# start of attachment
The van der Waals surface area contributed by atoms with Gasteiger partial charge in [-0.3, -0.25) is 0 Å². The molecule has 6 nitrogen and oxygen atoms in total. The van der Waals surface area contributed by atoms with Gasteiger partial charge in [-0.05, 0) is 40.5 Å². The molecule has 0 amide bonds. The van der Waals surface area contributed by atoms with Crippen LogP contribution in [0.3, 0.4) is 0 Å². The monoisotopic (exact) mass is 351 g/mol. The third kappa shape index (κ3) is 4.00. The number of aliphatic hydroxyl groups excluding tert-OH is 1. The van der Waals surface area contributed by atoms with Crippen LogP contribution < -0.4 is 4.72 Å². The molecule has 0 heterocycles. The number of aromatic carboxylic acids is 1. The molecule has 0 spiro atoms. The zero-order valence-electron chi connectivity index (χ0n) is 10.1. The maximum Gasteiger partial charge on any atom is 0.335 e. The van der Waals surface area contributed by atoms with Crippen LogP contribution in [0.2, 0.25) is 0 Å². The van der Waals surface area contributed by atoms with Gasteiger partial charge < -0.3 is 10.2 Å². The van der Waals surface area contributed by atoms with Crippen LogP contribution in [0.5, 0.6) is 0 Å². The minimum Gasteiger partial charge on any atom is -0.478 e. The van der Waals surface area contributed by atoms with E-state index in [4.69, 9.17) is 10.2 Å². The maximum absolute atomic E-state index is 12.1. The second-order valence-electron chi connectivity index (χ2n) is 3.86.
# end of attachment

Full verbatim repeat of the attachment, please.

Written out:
The van der Waals surface area contributed by atoms with Gasteiger partial charge in [-0.3, -0.25) is 0 Å². The molecule has 6 nitrogen and oxygen atoms in total. The van der Waals surface area contributed by atoms with Gasteiger partial charge in [-0.05, 0) is 40.5 Å². The molecule has 0 amide bonds. The van der Waals surface area contributed by atoms with Crippen LogP contribution in [0.3, 0.4) is 0 Å². The monoisotopic (exact) mass is 351 g/mol. The third kappa shape index (κ3) is 4.00. The number of aliphatic hydroxyl groups excluding tert-OH is 1. The van der Waals surface area contributed by atoms with Crippen LogP contribution < -0.4 is 4.72 Å². The molecule has 0 heterocycles. The number of aromatic carboxylic acids is 1. The molecule has 0 spiro atoms. The zero-order valence-electron chi connectivity index (χ0n) is 10.1. The maximum Gasteiger partial charge on any atom is 0.335 e. The van der Waals surface area contributed by atoms with Crippen LogP contribution in [0.2, 0.25) is 0 Å². The van der Waals surface area contributed by atoms with Gasteiger partial charge < -0.3 is 10.2 Å². The van der Waals surface area contributed by atoms with Crippen LogP contribution in [0.5, 0.6) is 0 Å². The minimum Gasteiger partial charge on any atom is -0.478 e. The van der Waals surface area contributed by atoms with E-state index in [4.69, 9.17) is 10.2 Å². The maximum absolute atomic E-state index is 12.1. The second-order valence-electron chi connectivity index (χ2n) is 3.86.